The same goes for smart thermostats. In 2017, a hacker broke into someone’s thermostat, raising the temperature from 24 degrees to 35. This was not a professional job, more a case of someone causing mischief to showcase their skills.

But a more nefarious criminal could have used the thermostat as a way in – the entry point – to other connected systems and caused many more problems.

If, for example, that thermostat had been connected to an unsecured Google Home alongside a smart security system, the hacker could have easily had access to door locks and security cameras. This grey area where digital security meets physical security is perhaps the most crucial to get right.

This is true not only for homeowners, of course, but for landlords wishing to meet the increasing security demands of their tenants.

Smart locks and security systems are not yet ubiquitous, but they are becoming widespread. Pen Test Partners – a blogging group interested in cybersecurity – showed just how easy it is to hack into one of the UK’s most popular smart locks. On a smaller scale, the “world’s first smart fingerprint padlock”, Tapplock, was broken into by a PenTest blogger “in seconds”.

The fact is, without taking proper precautions, any smart device – from fridges to lightbulbs to baby monitors – is vulnerable. But if you’re thinking about building a connected home, there’s one device that needs protecting most of all.

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Smart controllers

Smart homes need smarter security: Shutting the digital door

All these devices (and more) can work in isolation, but they interact with each other via a smart controller or smart hub. These hubs act as the nerve centre for all your smart devices, controlling everything from a single point. The hardware usually comes with a screen attached or is controlled via a smartphone or tablet app.

We’ve already mentioned the Google Home and Amazon’s Echo, but there are a multitude on the market, from the Bosch Smart Home System to Apple’s Homepod. With certain smart controllers, all system data is saved locally on the device. However, when smart controllers are connected to the cloud, it is possible for a remote attacker to access the product’s server and download an archive containing the personal data of its users.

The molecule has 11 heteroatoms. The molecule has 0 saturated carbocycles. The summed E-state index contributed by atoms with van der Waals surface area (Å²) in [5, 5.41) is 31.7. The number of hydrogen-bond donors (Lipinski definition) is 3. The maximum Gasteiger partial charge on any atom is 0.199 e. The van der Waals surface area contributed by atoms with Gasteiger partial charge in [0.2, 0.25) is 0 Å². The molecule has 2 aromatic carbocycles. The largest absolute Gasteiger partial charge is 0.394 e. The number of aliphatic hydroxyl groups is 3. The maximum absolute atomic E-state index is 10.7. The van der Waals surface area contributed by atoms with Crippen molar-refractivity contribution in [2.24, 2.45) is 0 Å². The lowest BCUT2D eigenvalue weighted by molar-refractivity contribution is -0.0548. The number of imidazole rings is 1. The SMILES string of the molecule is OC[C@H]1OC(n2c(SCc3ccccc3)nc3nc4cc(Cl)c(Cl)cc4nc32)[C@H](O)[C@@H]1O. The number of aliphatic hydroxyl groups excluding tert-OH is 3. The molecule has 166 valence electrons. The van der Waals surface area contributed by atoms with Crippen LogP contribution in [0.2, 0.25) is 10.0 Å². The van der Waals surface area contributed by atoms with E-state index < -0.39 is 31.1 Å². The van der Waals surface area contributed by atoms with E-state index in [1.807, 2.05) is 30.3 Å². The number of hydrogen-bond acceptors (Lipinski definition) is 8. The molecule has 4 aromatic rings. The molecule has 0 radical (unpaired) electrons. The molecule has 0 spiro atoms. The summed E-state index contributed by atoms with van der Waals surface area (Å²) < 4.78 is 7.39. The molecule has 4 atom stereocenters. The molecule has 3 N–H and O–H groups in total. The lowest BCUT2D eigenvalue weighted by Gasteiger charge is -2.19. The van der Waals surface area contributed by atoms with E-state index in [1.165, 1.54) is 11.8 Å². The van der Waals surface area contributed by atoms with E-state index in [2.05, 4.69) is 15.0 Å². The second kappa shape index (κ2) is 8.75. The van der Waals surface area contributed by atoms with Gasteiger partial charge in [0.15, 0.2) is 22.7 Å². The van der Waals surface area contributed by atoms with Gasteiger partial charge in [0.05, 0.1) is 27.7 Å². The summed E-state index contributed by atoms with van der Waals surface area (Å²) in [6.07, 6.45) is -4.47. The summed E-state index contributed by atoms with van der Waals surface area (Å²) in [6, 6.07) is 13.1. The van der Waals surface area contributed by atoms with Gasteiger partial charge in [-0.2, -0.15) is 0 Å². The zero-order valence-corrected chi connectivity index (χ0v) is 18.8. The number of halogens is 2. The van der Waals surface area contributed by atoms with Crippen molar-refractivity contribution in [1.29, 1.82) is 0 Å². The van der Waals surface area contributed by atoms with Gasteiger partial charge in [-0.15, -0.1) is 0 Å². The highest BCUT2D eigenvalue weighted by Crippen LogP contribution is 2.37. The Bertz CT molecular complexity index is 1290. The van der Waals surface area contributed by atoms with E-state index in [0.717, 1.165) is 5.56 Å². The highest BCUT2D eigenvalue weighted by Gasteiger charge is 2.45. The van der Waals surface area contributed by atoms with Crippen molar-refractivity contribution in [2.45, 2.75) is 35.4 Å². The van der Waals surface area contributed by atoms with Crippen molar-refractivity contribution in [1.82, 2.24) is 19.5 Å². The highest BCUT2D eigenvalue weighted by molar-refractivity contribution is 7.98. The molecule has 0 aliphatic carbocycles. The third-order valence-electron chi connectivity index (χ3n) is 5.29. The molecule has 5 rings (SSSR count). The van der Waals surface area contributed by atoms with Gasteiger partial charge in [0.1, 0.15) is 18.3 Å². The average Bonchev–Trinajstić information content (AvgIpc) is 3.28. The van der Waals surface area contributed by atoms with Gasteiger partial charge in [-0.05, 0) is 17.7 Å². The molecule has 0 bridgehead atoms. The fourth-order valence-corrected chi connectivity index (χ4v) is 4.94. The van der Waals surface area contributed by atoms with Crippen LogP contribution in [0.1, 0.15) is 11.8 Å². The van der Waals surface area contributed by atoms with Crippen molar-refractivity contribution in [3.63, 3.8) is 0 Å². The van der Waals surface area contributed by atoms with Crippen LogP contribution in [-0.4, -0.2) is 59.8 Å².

A recent hack test by IT security company Kaspersky, showed that they were able to break into a ‘popular smart controller’, despite it having no vulnerabilities in its code. How? Well, the hub downloads a configuration file via an unencrypted HTTP channel. The home hub’s serial number is the only security used to verify the user.

It might seem unlikely that a hacker could get the serial number off the smart device itself, but many people share pictures and reviews of new tech online. Without sufficient vigilance, you could inadvertently share vital information online without realising it. The third weakness Kaspersky’s testers were able to exploit was weak login and password data.

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How to avoid smart home cyber attacks

So, what’s the message? Well, be careful, be aware and be vigilant. Each device will require different security considerations, but there are some general rules to follow to protect yourself from hacks:

  • Don’t go cheap: Cheaper devices are not likely to have been tested as rigorously as some products on the market.
  • Update regularly: When Tencent hacked the Amazon Echo, Amazon released a new security patch almost immediately. Make sure all smart devices are updated any time a new security patch gets released. Again, not all cheaper manufacturers will regularly check security on their devices.